Wi-Fi calling on Cell C is set to launch on 1 October, with support for the feature coming first to the AG Style handset.
It will let Cell C subscribers make and receive calls, and send and receive SMS messages, over any Wi-Fi network they are connected to.
In addition to effectively extending Cell C coverage to wherever you have Wi-Fi access, which could help international travellers reduce their roaming bills, the operator has also launched two deals specific to Wi-Fi calling.
These offer 1,000 Cell C on-network minutes, 1,000 SMS messages, and 500 all-network minutes for R199 per month.
To get an idea of what subscribers can expect from Cell C Wi-Fi calling, we put the service to the test using a ZTE Blade V6 which is set to become available on Cell C from 15 October.
Disconnection from the Cell C mobile network
Two things immediately stood out while testing Cell C’s Wi-Fi calling service on our Android device.
Firstly, there was an additional icon in the notification tray which appeared when connected to a Wi-Fi network – it showed whether Wi-Fi calling was available or not.
Secondly, when Wi-Fi calling was available, the phone would disconnect from Cell C’s mobile network.
This could be a smart long-term move from the operator, as it may free up capacity on its towers for those without Wi-Fi calling or who are not on Wi-Fi.
We tested Wi-Fi calling on a number of different Wi-Fi networks which were connected to the Internet through various carriers and service providers.
On DSL accounts from Vox and Webafrica, we were unable to connect to the Cell C Wi-Fi calling service – receiving messages such as “Error5:DNS Error”.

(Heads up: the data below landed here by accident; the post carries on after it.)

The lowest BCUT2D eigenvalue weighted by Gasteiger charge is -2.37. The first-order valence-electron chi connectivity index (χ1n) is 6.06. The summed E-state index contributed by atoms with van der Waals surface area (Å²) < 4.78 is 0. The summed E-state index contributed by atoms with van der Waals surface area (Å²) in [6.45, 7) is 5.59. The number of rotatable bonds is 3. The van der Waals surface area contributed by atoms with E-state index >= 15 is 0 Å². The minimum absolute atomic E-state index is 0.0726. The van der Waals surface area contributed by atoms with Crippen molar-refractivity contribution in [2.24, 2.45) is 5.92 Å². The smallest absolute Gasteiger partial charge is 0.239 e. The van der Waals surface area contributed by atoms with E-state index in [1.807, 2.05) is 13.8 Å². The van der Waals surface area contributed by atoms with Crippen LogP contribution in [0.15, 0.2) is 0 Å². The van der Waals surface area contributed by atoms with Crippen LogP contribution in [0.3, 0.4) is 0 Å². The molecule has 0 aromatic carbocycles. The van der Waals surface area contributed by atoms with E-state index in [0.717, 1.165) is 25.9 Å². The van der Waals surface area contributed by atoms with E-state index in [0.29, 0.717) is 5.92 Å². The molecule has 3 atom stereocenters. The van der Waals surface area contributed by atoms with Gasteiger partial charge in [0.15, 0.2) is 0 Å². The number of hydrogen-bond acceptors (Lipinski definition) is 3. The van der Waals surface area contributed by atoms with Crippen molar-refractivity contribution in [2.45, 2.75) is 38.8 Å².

On Telkom LTE-A and a Centurion-based wireless ISP (Level-7), we were able to access Wi-Fi calling.
Cell C is aware of the DNS error experienced on some DSL networks.
Making and receiving calls
We also tested whether you could make and receive calls to or from Cell C, MTN, Telkom, and Vodacom, while on Cell C Wi-Fi calling.
All calls made from our Cell C number routed correctly.
Calls made from other mobile operators came through to our device on Wi-Fi calling, with the exception of those placed from a Telkom number that had been ported from Vodacom.
Calls from this Telkom number did not come through whether we were on Wi-Fi calling or Cell C’s mobile network.
We were able to call this ported Telkom number from our Cell C test SIM. Calls from an unported Telkom number connected successfully.
Cell C is aware of this routing issue between a number ported to Telkom and one of its SIMs.
While testing call routing, two things stood out:
- The icon on the green call button in the dialler changed to show that a Wi-Fi call was being made.
- When hanging up from the device on Cell C Wi-Fi calling, it took a few seconds for the network to register that the call had been disconnected. If the other phone was ringing, it continued to ring for a few seconds while the call disconnected.
Call quality was tested with a Telkom mobile subscriber, while the ZTE Blade V6 was connected to a hotspot backed by a Telkom LTE-A wireless broadband connection.
Both participants could hear one another clearly, and there was no discernible latency between speaking and getting a reply.
Update: Cell C said it has isolated the DNS problems we reported to likely be due to a query standard not supported by our DSL router. It has addressed the issue by building a fallback to a supported DNS query into devices that support Wi-Fi calling.
Disclaimer: Cell C provided a ZTE Blade V6 and a SIM with R100 airtime with which to test its Wi-Fi calling service.